Daylight Savings Time Accidents Increase Risk
After long, late summer days where the sun would not set until late in the evening, many have trouble adjusting to it getting darker earlier. As the result of setting clocks back on November 5th, you may be experiencing sleep disturbances, while dealing with nighttime vision problems when driving home from work or picking children up from after-school activities. While this combination increases your risk of daylight savings time accidents, we have tips to help you adjust.
Adjusting to the End of Daylight Savings Time
Researchers at Harvard Medical School claim that ‘extra hour’ of sleep we look forward to at the end of daylight savings time actually does more harm than good. Studies show even this slight change can throw sleep habits off, making it harder to fall asleep at night and to wake up in the morning. The problem can last for weeks, and even being off just slightly in the amount of sleep you are getting can have a major impact on your driving abilities.
The National Safety Council (NSC) reports that the effects of ‘drowsy driving’ often mirror those of being under the influence, leading to over 100,000 car accidents each year. Driving during rush hour, in the dark and at the end of a long day can be particularly risky. To protect yourself, drivers are encouraged to practice the following:
- Go slow. While you may be tired and eager to get home, avoid speeding or driving too fast for conditions.
- Give other drivers plenty of room. When you are drowsy, your reflexes will tend to be slower. Avoid tailgating, which decreases the amount of time you and those behind you have to respond to traffic changes.
- Stay alert. Drink a cup of coffee before you leave work and keep your car cool while driving to help you stay awake and focused. Avoid distractions such as cellphones or texting.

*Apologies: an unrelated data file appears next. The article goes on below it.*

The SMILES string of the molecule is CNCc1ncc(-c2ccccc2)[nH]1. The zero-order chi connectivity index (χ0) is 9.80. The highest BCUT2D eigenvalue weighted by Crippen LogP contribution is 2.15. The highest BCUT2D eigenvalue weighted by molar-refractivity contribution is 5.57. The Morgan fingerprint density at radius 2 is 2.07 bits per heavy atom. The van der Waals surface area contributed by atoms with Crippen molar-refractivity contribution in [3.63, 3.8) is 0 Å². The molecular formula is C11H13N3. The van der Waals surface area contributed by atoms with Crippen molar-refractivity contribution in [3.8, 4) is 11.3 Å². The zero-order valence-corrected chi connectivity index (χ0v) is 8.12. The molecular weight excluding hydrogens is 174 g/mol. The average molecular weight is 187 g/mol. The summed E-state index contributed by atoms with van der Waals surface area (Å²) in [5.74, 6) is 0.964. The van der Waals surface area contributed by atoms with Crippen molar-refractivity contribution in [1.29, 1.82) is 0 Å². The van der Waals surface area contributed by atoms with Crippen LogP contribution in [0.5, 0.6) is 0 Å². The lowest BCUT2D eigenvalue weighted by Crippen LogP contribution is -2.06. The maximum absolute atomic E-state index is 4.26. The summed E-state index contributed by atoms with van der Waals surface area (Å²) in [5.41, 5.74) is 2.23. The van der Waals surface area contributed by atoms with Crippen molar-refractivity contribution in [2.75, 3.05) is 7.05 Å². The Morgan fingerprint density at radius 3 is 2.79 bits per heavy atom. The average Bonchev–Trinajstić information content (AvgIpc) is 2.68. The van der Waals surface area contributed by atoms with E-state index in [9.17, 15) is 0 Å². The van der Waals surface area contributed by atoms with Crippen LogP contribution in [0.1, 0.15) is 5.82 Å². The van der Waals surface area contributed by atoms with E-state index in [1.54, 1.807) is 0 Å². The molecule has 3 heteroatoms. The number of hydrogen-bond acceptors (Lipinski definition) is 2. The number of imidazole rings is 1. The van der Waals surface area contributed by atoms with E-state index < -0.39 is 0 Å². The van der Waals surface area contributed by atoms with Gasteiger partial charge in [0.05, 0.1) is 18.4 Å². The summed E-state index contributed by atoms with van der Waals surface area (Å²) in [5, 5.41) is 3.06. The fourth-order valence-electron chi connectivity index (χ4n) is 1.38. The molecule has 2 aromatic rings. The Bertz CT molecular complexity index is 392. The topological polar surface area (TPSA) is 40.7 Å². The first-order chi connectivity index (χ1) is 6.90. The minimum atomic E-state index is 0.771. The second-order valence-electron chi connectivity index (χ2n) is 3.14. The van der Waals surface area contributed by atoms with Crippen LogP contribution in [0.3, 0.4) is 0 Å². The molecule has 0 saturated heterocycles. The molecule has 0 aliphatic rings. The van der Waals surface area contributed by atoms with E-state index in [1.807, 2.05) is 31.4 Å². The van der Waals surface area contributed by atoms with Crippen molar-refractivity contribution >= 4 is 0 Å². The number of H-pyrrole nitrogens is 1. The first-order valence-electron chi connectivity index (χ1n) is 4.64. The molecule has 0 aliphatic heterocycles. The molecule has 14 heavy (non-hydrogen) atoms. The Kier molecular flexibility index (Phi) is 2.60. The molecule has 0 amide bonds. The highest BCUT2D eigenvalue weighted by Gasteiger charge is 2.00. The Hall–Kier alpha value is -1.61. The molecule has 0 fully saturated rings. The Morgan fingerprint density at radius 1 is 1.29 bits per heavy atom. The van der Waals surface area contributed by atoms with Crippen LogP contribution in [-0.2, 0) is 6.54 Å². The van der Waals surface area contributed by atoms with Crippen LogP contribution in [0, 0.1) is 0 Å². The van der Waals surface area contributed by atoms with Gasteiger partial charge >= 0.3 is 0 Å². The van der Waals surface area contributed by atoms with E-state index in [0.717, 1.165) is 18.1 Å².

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Problems with Driving at Night
The fall time schedule also means you will be driving at night more often, something many drivers have difficulties with. To avoid glare and vision problems that make daylight savings time accidents more likely, the NSC recommends the following tips:
- Make sure your headlights are clean and aimed straight ahead.
- Clean your windshield thoroughly, both inside and out.
- Keep your dashboard dim and look slightly above rather than directly at other driver’s headlights.
- If you wear glasses, consider getting anti-reflective lenses.
In the event you are involved in an accident, pull over as far as possible on the side of the road, and put your flashers on so other drivers will see you.
Been In An Accident? Get Help
If you’ve been in a daylight savings time accident or any other type of collision, report the accident to the police and seek medical care. Next, contact Anastopoulo Law Firm for help. Our South Carolina car accident legal team can advise you on your rights to compensation while negotiating with insurers on your behalf. Before accepting a settlement amount that may be less than what you deserve, call or contact us online today and request a free consultation in our Charleston office or at one of our seven locations throughout the state.